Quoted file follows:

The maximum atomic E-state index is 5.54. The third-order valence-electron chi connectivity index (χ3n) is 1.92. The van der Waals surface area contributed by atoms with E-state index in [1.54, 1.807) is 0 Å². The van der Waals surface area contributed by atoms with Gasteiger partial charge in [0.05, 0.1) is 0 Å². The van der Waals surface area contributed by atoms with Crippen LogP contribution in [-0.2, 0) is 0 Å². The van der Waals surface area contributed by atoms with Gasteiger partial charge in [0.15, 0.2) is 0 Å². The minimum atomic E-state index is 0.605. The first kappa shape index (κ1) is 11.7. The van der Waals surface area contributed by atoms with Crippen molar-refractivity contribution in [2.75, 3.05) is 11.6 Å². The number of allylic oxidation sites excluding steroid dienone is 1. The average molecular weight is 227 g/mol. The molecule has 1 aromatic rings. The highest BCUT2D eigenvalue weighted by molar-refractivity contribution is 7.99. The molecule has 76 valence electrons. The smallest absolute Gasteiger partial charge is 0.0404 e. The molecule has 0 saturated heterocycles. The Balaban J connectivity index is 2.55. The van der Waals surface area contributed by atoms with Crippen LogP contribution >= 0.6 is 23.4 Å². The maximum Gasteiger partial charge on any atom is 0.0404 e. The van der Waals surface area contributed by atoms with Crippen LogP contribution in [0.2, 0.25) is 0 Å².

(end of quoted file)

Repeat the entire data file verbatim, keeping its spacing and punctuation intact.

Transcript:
The maximum atomic E-state index is 5.54. The third-order valence-electron chi connectivity index (χ3n) is 1.92. The van der Waals surface area contributed by atoms with E-state index in [1.54, 1.807) is 0 Å². The van der Waals surface area contributed by atoms with Gasteiger partial charge in [0.05, 0.1) is 0 Å². The van der Waals surface area contributed by atoms with Crippen LogP contribution in [-0.2, 0) is 0 Å². The van der Waals surface area contributed by atoms with Gasteiger partial charge in [0.15, 0.2) is 0 Å². The minimum atomic E-state index is 0.605. The first kappa shape index (κ1) is 11.7. The van der Waals surface area contributed by atoms with Crippen molar-refractivity contribution in [2.75, 3.05) is 11.6 Å². The number of allylic oxidation sites excluding steroid dienone is 1. The average molecular weight is 227 g/mol. The molecule has 1 aromatic rings. The highest BCUT2D eigenvalue weighted by molar-refractivity contribution is 7.99. The molecule has 76 valence electrons. The smallest absolute Gasteiger partial charge is 0.0404 e. The molecule has 0 saturated heterocycles. The Balaban J connectivity index is 2.55. The van der Waals surface area contributed by atoms with Crippen LogP contribution >= 0.6 is 23.4 Å². The maximum Gasteiger partial charge on any atom is 0.0404 e. The van der Waals surface area contributed by atoms with Crippen LogP contribution in [0.2, 0.25) is 0 Å².